A majority of Grove City Council members approved 2010 budget cuts affecting the lumberyard redevelopment project, data maintenance and next year's city staff Christmas lunch.

A majority of Grove City Council members approved 2010 budget cuts affecting the lumberyard redevelopment project, data maintenance and next year's city staff Christmas lunch.

The Dec. 15 action reduces by $287,000 the expenditures requested by city departments in the proposed $37.6-million budget.

City revenues for 2010 are expected to be flat compared to 2009. Compared to 2008, city general fund revenues fell 6 percent in 2009.

General fund appropriation requests for 2010 were about 5.6 percent higher than 2009.

Major items contributing to the increased requests include a $327,000 increase in health insurance premiums, $150,000 to upgrade networking server storage, $100,000 for an accounting software package and an $118,500 increase in capital projects expenditures, said mayor Richard "Ike" Stage.

"The leveling of revenues is a very important factor that influences all policy decisions in this budget," the mayor said in a letter submitted with the budget proposal.

He said union employees working with the city will receive no step increases again in 2010. They have not received the increases since December 2005, he added.

If necessary, the city's administration might decrease the current salary schedule, increase employee health insurance co-pays and consider laying off current staff members, the mayor said.

Nevertheless, budget requests include the addition of two part-time reception positions at the police department, a management position for the service department and full-time employment for an intern in the development department.

The budget proposal includes no increase for the Fraternal Order of Police. Negotiations between the city and the police union begin Dec. 28, said city law director Stephen Smith.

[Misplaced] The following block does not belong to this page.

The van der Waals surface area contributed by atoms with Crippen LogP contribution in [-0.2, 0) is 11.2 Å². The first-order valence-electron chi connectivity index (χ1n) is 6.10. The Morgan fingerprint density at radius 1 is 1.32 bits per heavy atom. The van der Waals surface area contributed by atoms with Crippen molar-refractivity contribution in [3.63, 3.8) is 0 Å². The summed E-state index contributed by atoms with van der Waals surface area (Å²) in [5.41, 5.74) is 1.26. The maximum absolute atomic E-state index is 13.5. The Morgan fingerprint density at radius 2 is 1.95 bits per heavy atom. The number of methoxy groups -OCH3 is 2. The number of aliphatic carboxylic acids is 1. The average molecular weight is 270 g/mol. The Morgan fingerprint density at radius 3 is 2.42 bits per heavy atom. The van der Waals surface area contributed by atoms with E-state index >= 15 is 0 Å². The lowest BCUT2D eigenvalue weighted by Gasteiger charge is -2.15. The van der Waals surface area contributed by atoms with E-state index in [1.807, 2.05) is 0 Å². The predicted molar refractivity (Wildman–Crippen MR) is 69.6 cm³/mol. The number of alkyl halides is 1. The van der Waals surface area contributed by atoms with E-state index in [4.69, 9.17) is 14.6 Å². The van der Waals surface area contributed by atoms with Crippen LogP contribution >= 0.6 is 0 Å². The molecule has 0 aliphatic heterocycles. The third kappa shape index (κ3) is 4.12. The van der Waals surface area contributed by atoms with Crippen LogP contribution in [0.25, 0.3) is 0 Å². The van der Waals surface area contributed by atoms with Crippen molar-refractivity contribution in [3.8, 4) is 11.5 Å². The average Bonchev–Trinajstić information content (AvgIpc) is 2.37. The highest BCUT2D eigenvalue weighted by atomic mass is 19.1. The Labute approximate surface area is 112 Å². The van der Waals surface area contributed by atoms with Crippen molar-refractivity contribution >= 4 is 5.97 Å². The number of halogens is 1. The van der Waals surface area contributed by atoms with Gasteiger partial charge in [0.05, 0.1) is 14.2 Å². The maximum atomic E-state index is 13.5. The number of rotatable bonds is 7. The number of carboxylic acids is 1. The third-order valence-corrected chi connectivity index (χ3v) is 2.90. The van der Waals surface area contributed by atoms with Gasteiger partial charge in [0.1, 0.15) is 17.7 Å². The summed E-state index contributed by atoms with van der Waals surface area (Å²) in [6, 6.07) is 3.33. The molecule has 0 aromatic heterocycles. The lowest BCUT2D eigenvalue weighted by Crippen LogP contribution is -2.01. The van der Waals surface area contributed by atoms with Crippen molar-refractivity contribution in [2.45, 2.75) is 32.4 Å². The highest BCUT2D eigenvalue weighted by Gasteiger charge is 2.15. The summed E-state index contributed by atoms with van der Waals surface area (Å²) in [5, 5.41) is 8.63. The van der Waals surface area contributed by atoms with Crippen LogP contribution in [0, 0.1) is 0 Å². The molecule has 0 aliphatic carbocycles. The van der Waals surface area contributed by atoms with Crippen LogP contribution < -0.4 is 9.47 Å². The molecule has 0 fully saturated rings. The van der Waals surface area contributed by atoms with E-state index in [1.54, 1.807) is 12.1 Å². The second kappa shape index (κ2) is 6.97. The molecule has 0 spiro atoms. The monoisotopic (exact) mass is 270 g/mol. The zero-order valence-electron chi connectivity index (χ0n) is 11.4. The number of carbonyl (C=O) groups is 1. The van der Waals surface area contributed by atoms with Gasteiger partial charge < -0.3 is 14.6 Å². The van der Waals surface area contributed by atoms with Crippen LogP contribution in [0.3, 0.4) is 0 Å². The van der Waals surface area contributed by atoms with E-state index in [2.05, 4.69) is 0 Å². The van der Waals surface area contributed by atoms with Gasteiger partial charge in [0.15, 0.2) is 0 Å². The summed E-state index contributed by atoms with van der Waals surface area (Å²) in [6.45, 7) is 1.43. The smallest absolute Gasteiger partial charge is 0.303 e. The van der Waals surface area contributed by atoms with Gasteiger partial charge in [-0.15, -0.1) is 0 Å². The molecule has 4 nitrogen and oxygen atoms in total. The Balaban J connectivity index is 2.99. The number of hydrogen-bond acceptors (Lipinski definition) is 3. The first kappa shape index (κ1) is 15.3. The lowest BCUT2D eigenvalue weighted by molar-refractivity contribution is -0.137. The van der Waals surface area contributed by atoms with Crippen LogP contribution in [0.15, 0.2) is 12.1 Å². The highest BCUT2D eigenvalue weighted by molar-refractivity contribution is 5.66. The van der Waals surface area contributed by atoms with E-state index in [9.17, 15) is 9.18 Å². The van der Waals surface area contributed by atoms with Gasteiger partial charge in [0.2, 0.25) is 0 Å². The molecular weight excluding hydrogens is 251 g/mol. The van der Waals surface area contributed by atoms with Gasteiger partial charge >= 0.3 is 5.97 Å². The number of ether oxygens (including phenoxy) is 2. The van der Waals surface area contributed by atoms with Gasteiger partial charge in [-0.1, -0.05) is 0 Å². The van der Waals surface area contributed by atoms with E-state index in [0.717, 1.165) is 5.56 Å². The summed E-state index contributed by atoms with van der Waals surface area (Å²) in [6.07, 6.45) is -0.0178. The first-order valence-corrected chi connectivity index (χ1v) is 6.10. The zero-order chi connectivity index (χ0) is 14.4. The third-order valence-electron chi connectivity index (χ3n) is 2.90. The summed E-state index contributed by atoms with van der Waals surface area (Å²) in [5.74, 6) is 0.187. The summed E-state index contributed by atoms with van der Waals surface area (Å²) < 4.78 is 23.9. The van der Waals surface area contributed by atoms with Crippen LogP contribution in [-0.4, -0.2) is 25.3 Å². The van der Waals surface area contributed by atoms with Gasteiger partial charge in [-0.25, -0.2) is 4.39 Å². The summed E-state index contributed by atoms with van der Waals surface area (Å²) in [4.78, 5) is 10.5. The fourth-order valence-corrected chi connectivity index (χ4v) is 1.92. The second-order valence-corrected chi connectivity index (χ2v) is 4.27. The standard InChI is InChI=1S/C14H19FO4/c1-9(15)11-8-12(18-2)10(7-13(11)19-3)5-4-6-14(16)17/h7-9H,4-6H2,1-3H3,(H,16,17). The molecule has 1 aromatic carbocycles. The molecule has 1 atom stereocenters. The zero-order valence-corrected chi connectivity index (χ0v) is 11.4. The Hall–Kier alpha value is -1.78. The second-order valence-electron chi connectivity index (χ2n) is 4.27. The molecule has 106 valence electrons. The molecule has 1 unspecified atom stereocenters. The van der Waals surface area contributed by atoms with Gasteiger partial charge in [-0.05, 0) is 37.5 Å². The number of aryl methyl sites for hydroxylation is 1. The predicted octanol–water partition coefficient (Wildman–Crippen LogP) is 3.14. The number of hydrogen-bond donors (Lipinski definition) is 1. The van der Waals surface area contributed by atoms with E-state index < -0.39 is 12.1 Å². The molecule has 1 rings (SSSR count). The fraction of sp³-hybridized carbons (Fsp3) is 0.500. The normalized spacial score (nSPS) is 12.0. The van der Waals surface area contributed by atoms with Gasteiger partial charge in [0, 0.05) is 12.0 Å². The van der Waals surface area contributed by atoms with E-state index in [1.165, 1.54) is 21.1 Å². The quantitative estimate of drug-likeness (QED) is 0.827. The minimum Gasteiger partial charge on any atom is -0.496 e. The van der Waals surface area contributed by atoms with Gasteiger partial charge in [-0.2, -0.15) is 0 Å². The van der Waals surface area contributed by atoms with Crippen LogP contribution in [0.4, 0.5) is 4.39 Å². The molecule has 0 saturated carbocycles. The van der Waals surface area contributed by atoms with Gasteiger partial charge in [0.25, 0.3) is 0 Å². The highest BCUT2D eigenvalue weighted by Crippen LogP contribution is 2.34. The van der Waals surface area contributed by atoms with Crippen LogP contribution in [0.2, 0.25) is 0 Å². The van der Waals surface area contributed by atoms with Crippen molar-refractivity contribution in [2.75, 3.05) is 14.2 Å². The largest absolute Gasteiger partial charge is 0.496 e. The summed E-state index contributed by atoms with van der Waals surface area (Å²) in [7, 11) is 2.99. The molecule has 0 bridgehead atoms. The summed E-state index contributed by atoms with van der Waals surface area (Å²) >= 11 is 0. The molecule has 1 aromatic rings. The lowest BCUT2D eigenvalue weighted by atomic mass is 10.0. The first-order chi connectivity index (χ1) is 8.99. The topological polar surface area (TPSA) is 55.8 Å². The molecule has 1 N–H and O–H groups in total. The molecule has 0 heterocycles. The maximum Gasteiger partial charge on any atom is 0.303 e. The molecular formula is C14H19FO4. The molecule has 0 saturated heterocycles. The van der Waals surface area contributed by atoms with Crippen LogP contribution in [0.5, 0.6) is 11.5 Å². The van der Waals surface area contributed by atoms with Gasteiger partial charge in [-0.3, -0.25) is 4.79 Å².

The mayor said the result of the negotiations is unpredictable.

"We will continue to negotiate contracts that coincide with the economic environment of our city," the mayor said. "Every capital purchase has been and will continue to be made with great scrutiny."

Council members Ted Berry, Maria Klemack-McGraw and Michael Uhrin voted to remove $250,000 requested in 2010 for the lumberyard redevelopment project and partnership with several universities.

They cut $35,000 from the information systems budget and another $2,000 for a Christmas lunch next year.

Council members Larry Corbin and Gregory Grinch voted against the cuts.

Berry, ward 1 member and council president, said the lumberyard and university partnership request should be removed because the city has spent $600,000 for the project and it has made little progress.

The $35,000 cut from the information systems fund would have been used to maintain data in the city's geographic information system.

The development department, however, will hire an intern, which allowed for the reduction of $42,000 from the development fund's part-time salaries, but added $33,000 to its full-time salaries.

The intern can maintain the data for the city, freeing it from hiring an outside engineering firm to do the work, said city development director Chuck Boso.

Mike Turner, city finance director, said the city staff asked him to place a request of $2,000 for the Christmas lunch, although he disagreed with the request.

"I'm known as the local Scrooge," he said. But "some people feel that the city should pay for a Christmas lunch."

Berry moved to slash the request.

"Personally, I don't think the city should pay for it," he said.

Corbin, ward 3 councilman, said $2,000 is a small expense.

"But it's the perception," Berry replied.

Grinch, ward 2 councilman, wanted to keep the expense.

"So, it was the Grinch that stole Christmas who voted (against cutting the request)," the mayor said.